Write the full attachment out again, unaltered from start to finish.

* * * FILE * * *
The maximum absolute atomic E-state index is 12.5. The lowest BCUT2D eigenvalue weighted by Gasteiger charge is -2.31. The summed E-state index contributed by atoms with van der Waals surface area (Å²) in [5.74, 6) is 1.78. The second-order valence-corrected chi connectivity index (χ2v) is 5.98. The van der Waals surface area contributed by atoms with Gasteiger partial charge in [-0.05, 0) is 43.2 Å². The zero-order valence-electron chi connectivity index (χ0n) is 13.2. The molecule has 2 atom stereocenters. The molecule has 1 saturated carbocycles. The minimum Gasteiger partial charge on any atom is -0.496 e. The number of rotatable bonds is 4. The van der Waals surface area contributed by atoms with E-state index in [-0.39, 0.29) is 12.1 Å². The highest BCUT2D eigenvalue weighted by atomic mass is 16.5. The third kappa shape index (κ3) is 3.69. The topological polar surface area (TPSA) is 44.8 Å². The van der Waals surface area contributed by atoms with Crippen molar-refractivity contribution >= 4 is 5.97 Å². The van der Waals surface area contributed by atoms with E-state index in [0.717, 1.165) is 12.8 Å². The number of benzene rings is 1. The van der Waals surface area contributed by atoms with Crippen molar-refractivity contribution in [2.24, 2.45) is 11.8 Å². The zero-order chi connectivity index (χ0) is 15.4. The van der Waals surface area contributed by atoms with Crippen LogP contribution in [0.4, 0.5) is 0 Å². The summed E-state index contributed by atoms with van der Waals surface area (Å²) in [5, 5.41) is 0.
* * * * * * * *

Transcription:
The maximum absolute atomic E-state index is 12.5. The lowest BCUT2D eigenvalue weighted by Gasteiger charge is -2.31. The summed E-state index contributed by atoms with van der Waals surface area (Å²) in [5.74, 6) is 1.78. The second-order valence-corrected chi connectivity index (χ2v) is 5.98. The van der Waals surface area contributed by atoms with Gasteiger partial charge in [-0.05, 0) is 43.2 Å². The zero-order valence-electron chi connectivity index (χ0n) is 13.2. The molecule has 2 atom stereocenters. The molecule has 1 saturated carbocycles. The minimum Gasteiger partial charge on any atom is -0.496 e. The number of rotatable bonds is 4. The van der Waals surface area contributed by atoms with E-state index in [-0.39, 0.29) is 12.1 Å². The highest BCUT2D eigenvalue weighted by atomic mass is 16.5. The third kappa shape index (κ3) is 3.69. The topological polar surface area (TPSA) is 44.8 Å². The van der Waals surface area contributed by atoms with Crippen molar-refractivity contribution >= 4 is 5.97 Å². The van der Waals surface area contributed by atoms with E-state index in [0.717, 1.165) is 12.8 Å². The number of benzene rings is 1. The van der Waals surface area contributed by atoms with Crippen molar-refractivity contribution in [2.24, 2.45) is 11.8 Å². The zero-order chi connectivity index (χ0) is 15.4. The van der Waals surface area contributed by atoms with Crippen LogP contribution in [0.4, 0.5) is 0 Å². The summed E-state index contributed by atoms with van der Waals surface area (Å²) in [5, 5.41) is 0.